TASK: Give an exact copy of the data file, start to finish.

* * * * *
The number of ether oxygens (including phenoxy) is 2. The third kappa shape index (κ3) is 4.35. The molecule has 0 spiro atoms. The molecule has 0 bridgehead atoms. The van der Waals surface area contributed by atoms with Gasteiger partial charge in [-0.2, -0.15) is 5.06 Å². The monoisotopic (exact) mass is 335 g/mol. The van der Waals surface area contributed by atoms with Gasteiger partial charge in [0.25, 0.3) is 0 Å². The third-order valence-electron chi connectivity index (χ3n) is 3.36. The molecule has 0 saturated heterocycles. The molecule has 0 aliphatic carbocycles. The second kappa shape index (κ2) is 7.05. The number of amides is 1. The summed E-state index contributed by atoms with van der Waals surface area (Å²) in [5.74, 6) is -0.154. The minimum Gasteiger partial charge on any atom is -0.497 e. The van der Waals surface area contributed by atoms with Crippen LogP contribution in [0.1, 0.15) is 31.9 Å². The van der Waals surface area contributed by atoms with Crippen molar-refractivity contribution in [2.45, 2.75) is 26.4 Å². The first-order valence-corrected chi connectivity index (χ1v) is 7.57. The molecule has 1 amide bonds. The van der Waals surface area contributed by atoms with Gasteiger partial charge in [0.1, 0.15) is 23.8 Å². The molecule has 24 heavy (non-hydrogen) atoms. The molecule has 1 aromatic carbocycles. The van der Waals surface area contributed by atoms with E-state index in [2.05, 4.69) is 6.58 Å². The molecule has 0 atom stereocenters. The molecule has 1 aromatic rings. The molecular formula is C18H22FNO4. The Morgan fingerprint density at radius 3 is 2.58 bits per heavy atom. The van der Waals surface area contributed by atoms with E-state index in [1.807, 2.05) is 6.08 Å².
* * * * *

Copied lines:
The number of ether oxygens (including phenoxy) is 2. The third kappa shape index (κ3) is 4.35. The molecule has 0 spiro atoms. The molecule has 0 bridgehead atoms. The van der Waals surface area contributed by atoms with Gasteiger partial charge in [-0.2, -0.15) is 5.06 Å². The monoisotopic (exact) mass is 335 g/mol. The van der Waals surface area contributed by atoms with Gasteiger partial charge in [0.25, 0.3) is 0 Å². The third-order valence-electron chi connectivity index (χ3n) is 3.36. The molecule has 0 saturated heterocycles. The molecule has 0 aliphatic carbocycles. The second kappa shape index (κ2) is 7.05. The number of amides is 1. The summed E-state index contributed by atoms with van der Waals surface area (Å²) in [5.74, 6) is -0.154. The minimum Gasteiger partial charge on any atom is -0.497 e. The van der Waals surface area contributed by atoms with Crippen LogP contribution in [0.1, 0.15) is 31.9 Å². The van der Waals surface area contributed by atoms with Crippen molar-refractivity contribution in [2.45, 2.75) is 26.4 Å². The first-order valence-corrected chi connectivity index (χ1v) is 7.57. The molecule has 1 amide bonds. The van der Waals surface area contributed by atoms with Gasteiger partial charge in [0.1, 0.15) is 23.8 Å². The molecule has 24 heavy (non-hydrogen) atoms. The molecule has 1 aromatic carbocycles. The van der Waals surface area contributed by atoms with E-state index in [2.05, 4.69) is 6.58 Å². The molecule has 0 atom stereocenters. The molecule has 1 aromatic rings. The molecular formula is C18H22FNO4. The Morgan fingerprint density at radius 3 is 2.58 bits per heavy atom. The van der Waals surface area contributed by atoms with E-state index in [1.807, 2.05) is 6.08 Å².